The surf camp brings displaced Ukrainian families to the sea

Good Days Family Surf Camp uses surfing to heal and support Ukrainian children escaping the horrors of war.

Like many others, Kshisya Tachanskaya’s life changed completely when Russia began its attacks on Ukraine. More than 12 million people have been displaced from their homes since the beginning of the war. But after escaping, she wanted to help. So she started a free surf camp in Portugal to share the healing of the ocean with as many displaced Ukrainian families as possible.

For the past five years, Kshisya has been immersed in the Ukrainian surfing community while also organizing international family surfing trips Vasiliy Kordysh, President of the Ukrainian Surfing Union. The goal was to get more Ukrainians surfing, and surf trips to locations with warmer, milder climates and gentle breaks offered an accessible entry into surfing compared to the colder temperatures and tougher surfing conditions caused by the wind swells that form in the Black Sea.

Then, in 2021, Kshisya started Good Days Family Surf Camp in Baleal, Portugal. The sandy island village has been a mecca for surf tourism for over 20 years and offers beginner-friendly breaks like Lagide’s gentle reef break, as well as miles of open beach breaks that give beginners plenty of room to practice their turns.

“It was amazing because I saw the positive effects surfing and being out in nature had on both the kids and adults at our camp,” Kshisya told FanSided. “The kids came with their gadgets on the first day and they were glued to their screens. But once the surf camp program started, they forgot their screens and devoted themselves full-time to surfing.”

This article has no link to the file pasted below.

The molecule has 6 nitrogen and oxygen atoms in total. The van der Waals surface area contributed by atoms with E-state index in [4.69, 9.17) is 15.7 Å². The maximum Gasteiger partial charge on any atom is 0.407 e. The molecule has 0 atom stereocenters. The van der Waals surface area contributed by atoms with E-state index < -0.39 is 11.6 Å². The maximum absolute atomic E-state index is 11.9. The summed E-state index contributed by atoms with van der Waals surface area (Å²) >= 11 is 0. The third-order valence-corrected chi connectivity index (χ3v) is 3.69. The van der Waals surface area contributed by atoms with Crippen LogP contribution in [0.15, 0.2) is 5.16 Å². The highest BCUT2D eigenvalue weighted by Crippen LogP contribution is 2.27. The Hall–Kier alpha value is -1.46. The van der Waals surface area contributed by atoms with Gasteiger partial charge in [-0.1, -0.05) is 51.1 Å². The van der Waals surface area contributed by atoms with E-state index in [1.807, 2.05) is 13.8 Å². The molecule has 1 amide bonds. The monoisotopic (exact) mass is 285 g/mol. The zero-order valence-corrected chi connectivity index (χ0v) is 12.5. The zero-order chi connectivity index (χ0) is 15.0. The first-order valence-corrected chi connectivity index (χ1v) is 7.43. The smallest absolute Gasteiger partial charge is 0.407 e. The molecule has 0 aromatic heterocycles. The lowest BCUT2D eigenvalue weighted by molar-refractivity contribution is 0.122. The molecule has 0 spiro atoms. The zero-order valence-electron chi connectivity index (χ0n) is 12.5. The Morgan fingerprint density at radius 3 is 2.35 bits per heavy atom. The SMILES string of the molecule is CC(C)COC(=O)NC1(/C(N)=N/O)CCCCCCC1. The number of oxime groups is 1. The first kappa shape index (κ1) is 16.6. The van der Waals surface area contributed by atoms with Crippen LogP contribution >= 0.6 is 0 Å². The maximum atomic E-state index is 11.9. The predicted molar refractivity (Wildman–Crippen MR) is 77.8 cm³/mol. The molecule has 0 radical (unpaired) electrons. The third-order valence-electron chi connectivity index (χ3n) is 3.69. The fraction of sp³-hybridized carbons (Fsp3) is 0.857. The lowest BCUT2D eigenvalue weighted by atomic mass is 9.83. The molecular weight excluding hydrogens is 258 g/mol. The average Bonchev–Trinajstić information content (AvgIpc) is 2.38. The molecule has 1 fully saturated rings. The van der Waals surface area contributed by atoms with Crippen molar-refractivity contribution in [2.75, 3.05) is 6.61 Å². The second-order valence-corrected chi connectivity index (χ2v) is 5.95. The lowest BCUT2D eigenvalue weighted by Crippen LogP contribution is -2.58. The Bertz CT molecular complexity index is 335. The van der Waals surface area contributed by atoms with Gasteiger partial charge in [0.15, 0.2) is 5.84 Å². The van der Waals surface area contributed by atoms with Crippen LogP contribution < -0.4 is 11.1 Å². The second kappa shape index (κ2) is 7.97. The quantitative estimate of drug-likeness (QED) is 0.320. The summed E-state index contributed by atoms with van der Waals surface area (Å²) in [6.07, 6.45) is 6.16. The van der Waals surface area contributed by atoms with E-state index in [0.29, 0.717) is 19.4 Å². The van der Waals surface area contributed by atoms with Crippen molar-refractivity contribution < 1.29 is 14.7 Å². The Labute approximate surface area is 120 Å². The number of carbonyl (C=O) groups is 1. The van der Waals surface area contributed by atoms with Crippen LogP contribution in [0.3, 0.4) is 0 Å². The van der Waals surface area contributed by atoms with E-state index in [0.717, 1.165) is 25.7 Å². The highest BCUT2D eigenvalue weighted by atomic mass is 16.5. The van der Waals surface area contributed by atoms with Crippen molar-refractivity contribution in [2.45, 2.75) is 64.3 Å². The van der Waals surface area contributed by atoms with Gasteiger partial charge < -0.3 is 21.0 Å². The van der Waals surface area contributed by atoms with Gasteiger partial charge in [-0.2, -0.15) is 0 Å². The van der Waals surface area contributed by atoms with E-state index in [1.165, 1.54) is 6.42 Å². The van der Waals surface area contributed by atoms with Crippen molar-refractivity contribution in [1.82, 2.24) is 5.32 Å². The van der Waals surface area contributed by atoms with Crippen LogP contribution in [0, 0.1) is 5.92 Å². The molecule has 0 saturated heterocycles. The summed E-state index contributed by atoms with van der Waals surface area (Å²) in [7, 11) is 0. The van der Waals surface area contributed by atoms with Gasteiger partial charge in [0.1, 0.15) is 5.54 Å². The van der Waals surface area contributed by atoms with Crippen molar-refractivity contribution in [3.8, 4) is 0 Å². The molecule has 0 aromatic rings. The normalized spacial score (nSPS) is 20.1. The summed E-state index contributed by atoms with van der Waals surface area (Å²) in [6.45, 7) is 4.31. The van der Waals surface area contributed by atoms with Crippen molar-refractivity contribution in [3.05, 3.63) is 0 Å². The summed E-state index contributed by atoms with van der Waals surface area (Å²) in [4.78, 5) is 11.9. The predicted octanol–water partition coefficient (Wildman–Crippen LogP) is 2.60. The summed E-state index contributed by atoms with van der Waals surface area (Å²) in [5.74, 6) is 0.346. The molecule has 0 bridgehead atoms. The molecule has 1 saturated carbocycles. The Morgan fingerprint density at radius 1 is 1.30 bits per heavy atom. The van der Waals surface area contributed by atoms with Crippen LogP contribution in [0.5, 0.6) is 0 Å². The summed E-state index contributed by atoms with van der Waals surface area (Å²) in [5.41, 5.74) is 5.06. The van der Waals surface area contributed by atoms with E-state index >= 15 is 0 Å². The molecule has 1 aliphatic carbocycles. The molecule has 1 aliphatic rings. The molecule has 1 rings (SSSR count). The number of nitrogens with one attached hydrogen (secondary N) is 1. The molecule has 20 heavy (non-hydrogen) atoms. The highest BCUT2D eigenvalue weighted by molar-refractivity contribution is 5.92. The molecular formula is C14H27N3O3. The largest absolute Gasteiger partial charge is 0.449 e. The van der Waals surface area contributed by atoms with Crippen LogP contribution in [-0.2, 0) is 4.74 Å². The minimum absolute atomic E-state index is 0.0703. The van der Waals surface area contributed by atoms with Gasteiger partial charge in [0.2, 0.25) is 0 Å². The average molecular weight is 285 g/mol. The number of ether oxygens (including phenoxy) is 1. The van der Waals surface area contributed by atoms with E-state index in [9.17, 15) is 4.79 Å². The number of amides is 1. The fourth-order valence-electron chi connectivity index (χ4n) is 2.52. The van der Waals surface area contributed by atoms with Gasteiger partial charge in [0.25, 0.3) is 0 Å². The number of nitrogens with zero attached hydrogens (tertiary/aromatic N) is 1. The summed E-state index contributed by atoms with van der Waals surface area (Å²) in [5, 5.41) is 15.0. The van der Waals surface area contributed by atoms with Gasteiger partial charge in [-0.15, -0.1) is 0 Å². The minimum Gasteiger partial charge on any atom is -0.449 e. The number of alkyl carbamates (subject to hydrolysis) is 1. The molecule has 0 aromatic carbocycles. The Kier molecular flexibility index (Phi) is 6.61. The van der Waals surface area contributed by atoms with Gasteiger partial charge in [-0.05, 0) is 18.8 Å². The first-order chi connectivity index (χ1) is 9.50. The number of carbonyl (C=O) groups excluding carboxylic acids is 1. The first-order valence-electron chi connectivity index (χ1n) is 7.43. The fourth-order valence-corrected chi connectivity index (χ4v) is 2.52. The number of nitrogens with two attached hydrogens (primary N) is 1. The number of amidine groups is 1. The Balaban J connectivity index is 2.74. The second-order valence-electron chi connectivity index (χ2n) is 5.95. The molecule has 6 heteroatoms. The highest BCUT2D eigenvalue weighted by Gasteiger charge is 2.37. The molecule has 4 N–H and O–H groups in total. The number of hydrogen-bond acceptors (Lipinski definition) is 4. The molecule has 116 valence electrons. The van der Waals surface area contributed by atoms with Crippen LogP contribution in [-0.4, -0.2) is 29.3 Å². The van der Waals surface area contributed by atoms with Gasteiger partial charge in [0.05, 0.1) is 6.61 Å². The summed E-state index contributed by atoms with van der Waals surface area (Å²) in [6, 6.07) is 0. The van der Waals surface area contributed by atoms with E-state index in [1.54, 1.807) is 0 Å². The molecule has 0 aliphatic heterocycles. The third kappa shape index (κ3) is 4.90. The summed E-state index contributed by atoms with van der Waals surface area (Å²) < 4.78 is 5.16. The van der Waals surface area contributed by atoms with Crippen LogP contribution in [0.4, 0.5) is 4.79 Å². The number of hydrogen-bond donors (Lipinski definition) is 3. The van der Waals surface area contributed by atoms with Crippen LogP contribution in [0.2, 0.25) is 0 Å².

Photo credit: Camp Good Days Family Surf Camp

“Nowadays, children are inextricably linked to technology. But you can’t take your devices into the water with you. When you surf, you can forget the past for a moment and just be in the present moment. You can also meet like-minded people and build relationships with those around you.”

At the beginning of 2022, Kshisya set a goal to organize more surf camps in Portugal for Ukrainian families. But that all changed at 4:30 a.m. on February 24, 2022. Kshisya woke up in her family’s apartment in central Kyiv to find her windows shaking. The first Russian missile had landed near her home, signaling the start of a war that would destroy her family’s life.

“It was probably the worst time of my life,” Kshisya said. “We watched rockets fall from the sky and quickly realized that we were not safe in our own home. We woke our two kids, grabbed some bags of clothes and drove 25 hours until we finally arrived in the west of the country.”

After realizing the situation was escalating, Kshisya and her daughter Evdokia, 7, and son Kornii, 11, drove across mainland Europe to Portugal for five days, while her husband stayed in Ukraine to help defend their family to help the country.

“When we got to Baleal, we had nothing,” said Kshisya. “But I told my kids to jump in the sea. The kids arrived feeling devastated by the war but after surfing the water had lifted their spirits.”


Photo credit: Camp Good Days Family Surf Camp

“My husband helped defend our homeland and I couldn’t just sit around in Portugal and wait for the end of the war, I knew I had to help wherever I could. So I decided to organize free family surf camps for anyone who is on the run and maybe afraid to come and relax by spending time in the sea.”

Having spent the past five seasons organizing surf camps, Kshisya was already familiar with the area. She started a charity foundation and posted a video online detailing her plans to help people through the power of surfing. Devastated by what they saw on the news, many people took to social media and saw her video and felt compelled to help, which resulted in donations from people around the world wanting to support their efforts. With these donations, Kshisya was able to organize the first free surf camp for Ukrainian refugee families.